basic, inclusive, inviting, warm, cheerful, confident, simple, minimal, friendly

Colours, colours, colours...

Fonts, fonts, fonts...

I was always keeping the end user in mind. Research showed readability for sans-serif fonts were better than serif. I wanted to make it as easy as possible for users to read text so I chose a sans-serif font that also differentiated letters well (e.g. "a" and "o).

It was also important that the app met the WCAG 2.1 AAA guidelines for accessibility.

The name to the app

Additionally, I came up with a list of names and got feedback which led me to the name for the app:


The branding

Drawing from my moodboard, I wanted to create a logo that connected the letters to give a sense of “connectivity”. I also wanted to create a wordmark in a serif font as I felt it would give a feeling of warmth and timelessness. I created the following sketches based on my ideas and presented them for feedback.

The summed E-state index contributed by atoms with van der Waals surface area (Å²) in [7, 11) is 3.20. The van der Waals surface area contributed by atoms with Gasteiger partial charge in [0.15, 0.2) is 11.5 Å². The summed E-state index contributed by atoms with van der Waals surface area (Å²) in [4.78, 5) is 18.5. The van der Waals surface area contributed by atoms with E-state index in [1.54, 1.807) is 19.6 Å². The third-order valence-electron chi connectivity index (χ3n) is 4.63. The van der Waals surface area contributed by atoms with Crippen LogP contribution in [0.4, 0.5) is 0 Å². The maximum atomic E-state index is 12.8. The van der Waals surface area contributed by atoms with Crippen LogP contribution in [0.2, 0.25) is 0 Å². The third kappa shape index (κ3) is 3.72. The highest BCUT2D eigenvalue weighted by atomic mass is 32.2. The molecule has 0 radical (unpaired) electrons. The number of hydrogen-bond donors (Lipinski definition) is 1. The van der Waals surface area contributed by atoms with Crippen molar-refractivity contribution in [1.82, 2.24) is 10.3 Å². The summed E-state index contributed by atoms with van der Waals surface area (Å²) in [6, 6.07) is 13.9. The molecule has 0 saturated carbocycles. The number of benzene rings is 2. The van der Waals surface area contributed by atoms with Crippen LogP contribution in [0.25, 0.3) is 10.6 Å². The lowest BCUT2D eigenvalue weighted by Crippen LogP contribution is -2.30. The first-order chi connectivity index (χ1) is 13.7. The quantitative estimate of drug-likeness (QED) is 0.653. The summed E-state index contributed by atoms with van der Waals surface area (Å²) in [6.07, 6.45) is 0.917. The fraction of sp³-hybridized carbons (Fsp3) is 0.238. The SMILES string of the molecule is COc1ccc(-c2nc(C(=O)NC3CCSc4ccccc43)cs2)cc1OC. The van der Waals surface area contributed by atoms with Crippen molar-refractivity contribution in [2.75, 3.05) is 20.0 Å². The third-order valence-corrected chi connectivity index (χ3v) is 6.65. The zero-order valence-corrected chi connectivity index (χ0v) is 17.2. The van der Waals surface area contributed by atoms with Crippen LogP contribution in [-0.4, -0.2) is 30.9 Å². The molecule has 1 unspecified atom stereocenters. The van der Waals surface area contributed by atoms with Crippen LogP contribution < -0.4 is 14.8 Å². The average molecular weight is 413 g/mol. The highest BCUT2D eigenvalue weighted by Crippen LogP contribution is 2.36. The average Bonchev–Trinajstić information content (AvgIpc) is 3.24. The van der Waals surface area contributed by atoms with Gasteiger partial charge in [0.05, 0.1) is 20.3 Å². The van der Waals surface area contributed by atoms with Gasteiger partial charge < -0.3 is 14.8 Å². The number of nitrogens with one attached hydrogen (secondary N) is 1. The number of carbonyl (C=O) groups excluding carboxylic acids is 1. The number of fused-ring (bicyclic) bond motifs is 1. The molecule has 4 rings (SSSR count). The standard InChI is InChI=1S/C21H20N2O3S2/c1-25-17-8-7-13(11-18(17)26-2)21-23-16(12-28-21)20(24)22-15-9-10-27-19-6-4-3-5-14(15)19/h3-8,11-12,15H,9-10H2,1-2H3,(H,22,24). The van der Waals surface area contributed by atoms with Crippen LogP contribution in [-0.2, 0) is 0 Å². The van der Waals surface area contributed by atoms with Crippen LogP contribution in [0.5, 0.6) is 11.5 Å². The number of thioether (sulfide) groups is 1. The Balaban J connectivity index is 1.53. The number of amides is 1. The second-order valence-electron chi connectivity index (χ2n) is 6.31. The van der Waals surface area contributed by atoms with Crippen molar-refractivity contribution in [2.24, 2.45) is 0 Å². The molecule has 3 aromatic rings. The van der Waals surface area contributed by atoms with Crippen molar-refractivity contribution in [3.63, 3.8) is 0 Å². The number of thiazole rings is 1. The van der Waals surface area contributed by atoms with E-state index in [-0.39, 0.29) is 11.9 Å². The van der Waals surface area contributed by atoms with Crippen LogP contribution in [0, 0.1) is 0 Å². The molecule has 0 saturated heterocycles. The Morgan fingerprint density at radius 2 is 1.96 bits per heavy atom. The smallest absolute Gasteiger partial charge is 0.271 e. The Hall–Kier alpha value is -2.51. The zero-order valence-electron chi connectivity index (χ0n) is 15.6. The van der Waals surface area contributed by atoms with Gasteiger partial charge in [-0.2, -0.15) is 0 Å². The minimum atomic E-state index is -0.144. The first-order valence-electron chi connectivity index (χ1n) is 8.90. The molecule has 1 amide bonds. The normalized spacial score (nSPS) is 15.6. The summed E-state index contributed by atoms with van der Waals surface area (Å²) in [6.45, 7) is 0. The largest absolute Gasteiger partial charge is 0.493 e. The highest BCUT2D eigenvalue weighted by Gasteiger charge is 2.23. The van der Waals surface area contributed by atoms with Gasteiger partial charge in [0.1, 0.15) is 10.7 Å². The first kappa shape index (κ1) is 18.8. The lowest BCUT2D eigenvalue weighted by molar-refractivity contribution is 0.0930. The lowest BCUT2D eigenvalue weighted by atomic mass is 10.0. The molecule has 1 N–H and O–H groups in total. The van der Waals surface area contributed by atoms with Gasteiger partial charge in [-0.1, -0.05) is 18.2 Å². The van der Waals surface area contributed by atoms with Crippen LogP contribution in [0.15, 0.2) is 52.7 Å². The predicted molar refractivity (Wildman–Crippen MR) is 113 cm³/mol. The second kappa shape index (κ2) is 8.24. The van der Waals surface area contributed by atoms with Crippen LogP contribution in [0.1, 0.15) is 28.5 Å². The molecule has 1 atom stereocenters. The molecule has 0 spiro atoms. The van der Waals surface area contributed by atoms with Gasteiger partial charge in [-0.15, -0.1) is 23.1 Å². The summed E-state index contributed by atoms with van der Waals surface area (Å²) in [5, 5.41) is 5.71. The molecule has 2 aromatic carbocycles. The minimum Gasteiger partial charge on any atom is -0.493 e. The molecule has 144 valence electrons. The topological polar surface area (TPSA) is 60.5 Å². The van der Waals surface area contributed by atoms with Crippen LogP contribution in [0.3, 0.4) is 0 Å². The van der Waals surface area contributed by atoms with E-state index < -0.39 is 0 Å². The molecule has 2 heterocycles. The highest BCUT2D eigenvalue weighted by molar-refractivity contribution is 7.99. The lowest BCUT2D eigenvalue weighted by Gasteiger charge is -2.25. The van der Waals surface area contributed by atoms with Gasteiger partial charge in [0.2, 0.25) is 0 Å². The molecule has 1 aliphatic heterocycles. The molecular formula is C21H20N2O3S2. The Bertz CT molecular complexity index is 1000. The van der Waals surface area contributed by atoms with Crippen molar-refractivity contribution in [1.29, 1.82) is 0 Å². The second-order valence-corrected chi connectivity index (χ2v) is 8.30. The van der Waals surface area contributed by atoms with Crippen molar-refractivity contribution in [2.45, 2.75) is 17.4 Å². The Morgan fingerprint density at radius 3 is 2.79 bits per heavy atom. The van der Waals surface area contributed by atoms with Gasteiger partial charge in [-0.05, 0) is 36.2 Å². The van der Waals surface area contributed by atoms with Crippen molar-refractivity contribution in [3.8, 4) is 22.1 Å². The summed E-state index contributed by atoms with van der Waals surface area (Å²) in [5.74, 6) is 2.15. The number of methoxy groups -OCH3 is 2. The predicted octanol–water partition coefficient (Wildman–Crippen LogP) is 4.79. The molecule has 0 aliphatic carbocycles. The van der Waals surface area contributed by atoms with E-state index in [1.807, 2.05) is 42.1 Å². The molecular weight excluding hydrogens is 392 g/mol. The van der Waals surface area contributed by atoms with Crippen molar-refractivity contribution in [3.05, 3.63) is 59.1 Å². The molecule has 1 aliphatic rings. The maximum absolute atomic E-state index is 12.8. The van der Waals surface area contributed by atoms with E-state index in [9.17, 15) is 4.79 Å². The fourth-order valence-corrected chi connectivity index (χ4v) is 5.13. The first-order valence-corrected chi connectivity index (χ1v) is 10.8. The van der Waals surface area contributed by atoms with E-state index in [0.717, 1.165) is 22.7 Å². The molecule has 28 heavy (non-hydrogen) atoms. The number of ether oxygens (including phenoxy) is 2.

While I wanted a wordmark made from a serif font, I received different feedback. Others felt the 4th option (the sans-serif font) matched the feel of being basic, inclusive, inviting, cheerful, and minimal more

I then came up with the following wordmark and logo, with a bit of variation on the letters to make it more friendly and inclusive. I used the sans-serif font I chose for the typography for the app. I ended up choosing the circled iterations as they gave the feeling of inclusivity, and friendliness the most.

And the final word mark, logo, and app icon:

Let there be colour!

Finally I was ready to add colour to my app. I knew I wanted to take the yellow and blue colours from the moodboard but was not sure about the tertiary colour. Again, after feedback from others, the consensus was the orange with the two continued the feeling of cheerfulness and warmth and added some contrast to the colour palette. The following were screens I played around with when deciding where to add which colours.

You will see in the final high-fidelity prototype what I decided on. I made my decisions based on what would incorporate the primary colour yellow the best, while having a bit of the secondary colour blue and the tertiary colour orange for small accents. I also chose to make the “add” buttons similar to the background with a light border to let users know it was not the main action of the screen